suing landlord for deposit protection scheme if leaving flat soon...

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    suing landlord for deposit protection scheme if leaving flat soon...

    hi there,

    I'm planning on suing my landlord for not entering my deposit into a protection scheme. However, I may be moving out of the property mid March. Is this too short a time for a court decision do you think?

    I might stay in flat one month longer if it means I can get my deposit back. I've found lots of info on deposit protection scheme in general but not;

    a) how long process takes
    b) if I can still be awarded money by court if I have moved out by the time of the county court hearing.

    any info appreciated!

    #2
    If the landlord still holds the deposit, then the claim will succeed.

    However, how much have you investigated the court process with regard to companion for non-compliance? Do you know that it can't be heard in 'small claims'? Do you know what that means with regards to costs? Do you know how easy it is for your landlord to sidestep the issue?

    The answers to your specific questions are:
    a) months and months (HM Court Service is horrifically overburdened)
    b) yes

    Comment


      #3
      Originally posted by Snorkerz View Post
      Do you know that it can't be heard in 'small claims'? Do you know what that means with regards to costs? Do you know how easy it is for your landlord to sidestep the issue?

      The answers to your specific questions are:
      a) months and months (HM Court Service is horrifically overburdened)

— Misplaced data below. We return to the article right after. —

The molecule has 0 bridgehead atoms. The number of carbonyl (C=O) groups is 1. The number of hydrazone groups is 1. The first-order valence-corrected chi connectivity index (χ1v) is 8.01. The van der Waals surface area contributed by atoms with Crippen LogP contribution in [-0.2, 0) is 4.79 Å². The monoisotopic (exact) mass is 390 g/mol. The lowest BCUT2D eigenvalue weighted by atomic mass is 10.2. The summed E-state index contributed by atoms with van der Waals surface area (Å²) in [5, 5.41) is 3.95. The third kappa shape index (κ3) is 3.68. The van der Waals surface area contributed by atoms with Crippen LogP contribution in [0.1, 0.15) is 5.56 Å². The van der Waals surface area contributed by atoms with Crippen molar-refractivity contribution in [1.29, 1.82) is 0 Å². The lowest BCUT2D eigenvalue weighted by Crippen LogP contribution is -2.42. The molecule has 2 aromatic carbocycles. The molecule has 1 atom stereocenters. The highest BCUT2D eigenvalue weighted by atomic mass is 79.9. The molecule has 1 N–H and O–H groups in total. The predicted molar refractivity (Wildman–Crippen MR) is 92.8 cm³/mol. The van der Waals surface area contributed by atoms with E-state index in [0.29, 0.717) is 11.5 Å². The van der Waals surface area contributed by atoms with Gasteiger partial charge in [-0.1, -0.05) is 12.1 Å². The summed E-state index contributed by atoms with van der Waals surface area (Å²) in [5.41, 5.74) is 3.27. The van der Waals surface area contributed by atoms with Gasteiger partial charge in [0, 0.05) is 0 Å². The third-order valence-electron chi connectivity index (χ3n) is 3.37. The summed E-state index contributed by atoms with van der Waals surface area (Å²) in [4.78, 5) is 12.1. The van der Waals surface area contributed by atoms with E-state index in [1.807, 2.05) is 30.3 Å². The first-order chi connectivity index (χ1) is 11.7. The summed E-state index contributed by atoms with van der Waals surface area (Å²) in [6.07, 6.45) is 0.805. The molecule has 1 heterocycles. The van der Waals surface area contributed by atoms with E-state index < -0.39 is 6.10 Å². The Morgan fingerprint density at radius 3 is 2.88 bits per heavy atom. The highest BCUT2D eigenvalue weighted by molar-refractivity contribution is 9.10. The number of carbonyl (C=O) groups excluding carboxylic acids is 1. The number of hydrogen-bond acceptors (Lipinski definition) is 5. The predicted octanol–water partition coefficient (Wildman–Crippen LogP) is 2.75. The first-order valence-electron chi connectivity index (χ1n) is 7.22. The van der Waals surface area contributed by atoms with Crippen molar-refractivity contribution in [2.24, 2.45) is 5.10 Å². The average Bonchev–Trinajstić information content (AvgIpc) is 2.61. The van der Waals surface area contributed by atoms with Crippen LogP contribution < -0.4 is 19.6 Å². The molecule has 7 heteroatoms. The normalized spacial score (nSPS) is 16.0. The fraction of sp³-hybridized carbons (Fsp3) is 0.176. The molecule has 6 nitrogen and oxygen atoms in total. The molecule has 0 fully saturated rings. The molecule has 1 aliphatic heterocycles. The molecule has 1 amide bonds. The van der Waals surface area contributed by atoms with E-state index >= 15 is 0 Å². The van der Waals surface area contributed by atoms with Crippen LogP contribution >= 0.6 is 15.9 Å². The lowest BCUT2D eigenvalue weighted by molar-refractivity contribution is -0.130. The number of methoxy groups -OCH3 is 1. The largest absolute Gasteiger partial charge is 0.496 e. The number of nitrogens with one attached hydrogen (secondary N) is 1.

b) yes
      thanks for reply.

      The Courts website says that Small Claims constitutes anything less than £5000 so why can I not use it?

      And what way is there for the landlord to sidestep it? The legislation seems crystal clear...

      Comment


        #4
        Deposit Protection claims are conducted through something called a Part 8 procedure. The name derives from the part of the Civil Procedure Rules (CPR, not to be confused with the thing that saves people's lives, rather than risks boring them to death) dealing with such claims. Usually you commence a claim using the procedure set down in Part 7 of the CPR, Part 8 is for more 'specialist' claims. For some reason the powers that be have decided deposit protection claims will be heard under Part 8. Though, confusingly, if you just want the deposit back and aren't too worried about the 3x penalty you can sue for breach of contract under Part 7 and thus use the small claims track.

        The consequences of not using the small claims track are that may have to pay the landlord's costs if you lose. This includes their legal fees and can be quite a substantial sum.

        The reason the legislation is easy to sidestep is because it makes clear that the deposit must be protected but it doesn't actually say when it must be protected. A recent Court of Appeals decision held that the landlord could protect the deposit at any time before a court hearing (even outside the courtroom doors) and would not have to pay the penalty (though the landlord would have to pay the tenant's costs provided the tenant had complied with the correct pre-action steps). An even more recent High Court decision distinguishes the Court of Appeal case because the tenancy had already ended without the landlord returning the deposit. The Supreme Court may yet take the appeal in either case and reverse the lower courts.

        In summary, this area of law is a mess. You are unlikely ever to see 3x your deposit because your landlord has not acted correctly. Do you have any grounds for thinking your landlord will actually steal some or all of your deposit?
        Disclaimer: